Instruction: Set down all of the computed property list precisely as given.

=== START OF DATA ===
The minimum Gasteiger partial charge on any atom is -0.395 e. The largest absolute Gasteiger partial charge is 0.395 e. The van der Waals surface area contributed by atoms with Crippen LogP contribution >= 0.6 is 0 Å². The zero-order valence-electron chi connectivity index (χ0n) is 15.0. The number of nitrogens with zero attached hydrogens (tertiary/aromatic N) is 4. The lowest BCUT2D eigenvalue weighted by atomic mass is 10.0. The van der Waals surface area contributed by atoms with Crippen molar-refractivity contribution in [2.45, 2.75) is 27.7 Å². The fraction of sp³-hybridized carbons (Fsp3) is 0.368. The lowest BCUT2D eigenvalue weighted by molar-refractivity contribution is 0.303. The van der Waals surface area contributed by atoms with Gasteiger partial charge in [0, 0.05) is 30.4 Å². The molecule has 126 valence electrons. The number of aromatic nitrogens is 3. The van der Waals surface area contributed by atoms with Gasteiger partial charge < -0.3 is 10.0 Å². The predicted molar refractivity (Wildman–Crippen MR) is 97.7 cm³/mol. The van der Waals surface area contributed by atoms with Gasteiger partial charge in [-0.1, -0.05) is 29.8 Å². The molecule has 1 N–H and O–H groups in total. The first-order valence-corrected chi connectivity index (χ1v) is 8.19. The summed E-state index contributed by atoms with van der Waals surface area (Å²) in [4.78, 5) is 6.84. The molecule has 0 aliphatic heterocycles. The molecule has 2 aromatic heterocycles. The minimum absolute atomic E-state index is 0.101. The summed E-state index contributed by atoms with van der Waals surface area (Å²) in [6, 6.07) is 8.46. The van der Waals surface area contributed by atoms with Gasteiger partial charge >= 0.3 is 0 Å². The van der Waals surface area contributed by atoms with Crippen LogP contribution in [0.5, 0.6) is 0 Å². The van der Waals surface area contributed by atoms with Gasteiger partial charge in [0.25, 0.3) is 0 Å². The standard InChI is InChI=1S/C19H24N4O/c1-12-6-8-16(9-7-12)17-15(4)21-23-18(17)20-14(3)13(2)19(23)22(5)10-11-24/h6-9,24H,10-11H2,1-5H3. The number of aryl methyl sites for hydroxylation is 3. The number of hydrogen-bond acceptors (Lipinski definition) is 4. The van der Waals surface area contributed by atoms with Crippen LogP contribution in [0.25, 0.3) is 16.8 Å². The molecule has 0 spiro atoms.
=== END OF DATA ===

The minimum Gasteiger partial charge on any atom is -0.395 e. The largest absolute Gasteiger partial charge is 0.395 e. The van der Waals surface area contributed by atoms with Crippen LogP contribution >= 0.6 is 0 Å². The zero-order valence-electron chi connectivity index (χ0n) is 15.0. The number of nitrogens with zero attached hydrogens (tertiary/aromatic N) is 4. The lowest BCUT2D eigenvalue weighted by atomic mass is 10.0. The van der Waals surface area contributed by atoms with Crippen molar-refractivity contribution in [2.45, 2.75) is 27.7 Å². The fraction of sp³-hybridized carbons (Fsp3) is 0.368. The lowest BCUT2D eigenvalue weighted by molar-refractivity contribution is 0.303. The van der Waals surface area contributed by atoms with Gasteiger partial charge in [0, 0.05) is 30.4 Å². The molecule has 126 valence electrons. The number of aromatic nitrogens is 3. The van der Waals surface area contributed by atoms with Gasteiger partial charge < -0.3 is 10.0 Å². The predicted molar refractivity (Wildman–Crippen MR) is 97.7 cm³/mol. The van der Waals surface area contributed by atoms with Gasteiger partial charge in [-0.1, -0.05) is 29.8 Å². The molecule has 1 N–H and O–H groups in total. The first-order valence-corrected chi connectivity index (χ1v) is 8.19. The summed E-state index contributed by atoms with van der Waals surface area (Å²) in [4.78, 5) is 6.84. The molecule has 0 aliphatic heterocycles. The molecule has 2 aromatic heterocycles. The minimum absolute atomic E-state index is 0.101. The summed E-state index contributed by atoms with van der Waals surface area (Å²) in [6, 6.07) is 8.46. The van der Waals surface area contributed by atoms with Gasteiger partial charge >= 0.3 is 0 Å². The van der Waals surface area contributed by atoms with Crippen LogP contribution in [0.5, 0.6) is 0 Å². The van der Waals surface area contributed by atoms with Gasteiger partial charge in [0.25, 0.3) is 0 Å². The standard InChI is InChI=1S/C19H24N4O/c1-12-6-8-16(9-7-12)17-15(4)21-23-18(17)20-14(3)13(2)19(23)22(5)10-11-24/h6-9,24H,10-11H2,1-5H3. The number of aryl methyl sites for hydroxylation is 3. The number of hydrogen-bond acceptors (Lipinski definition) is 4. The van der Waals surface area contributed by atoms with Crippen LogP contribution in [0.25, 0.3) is 16.8 Å². The molecule has 0 spiro atoms.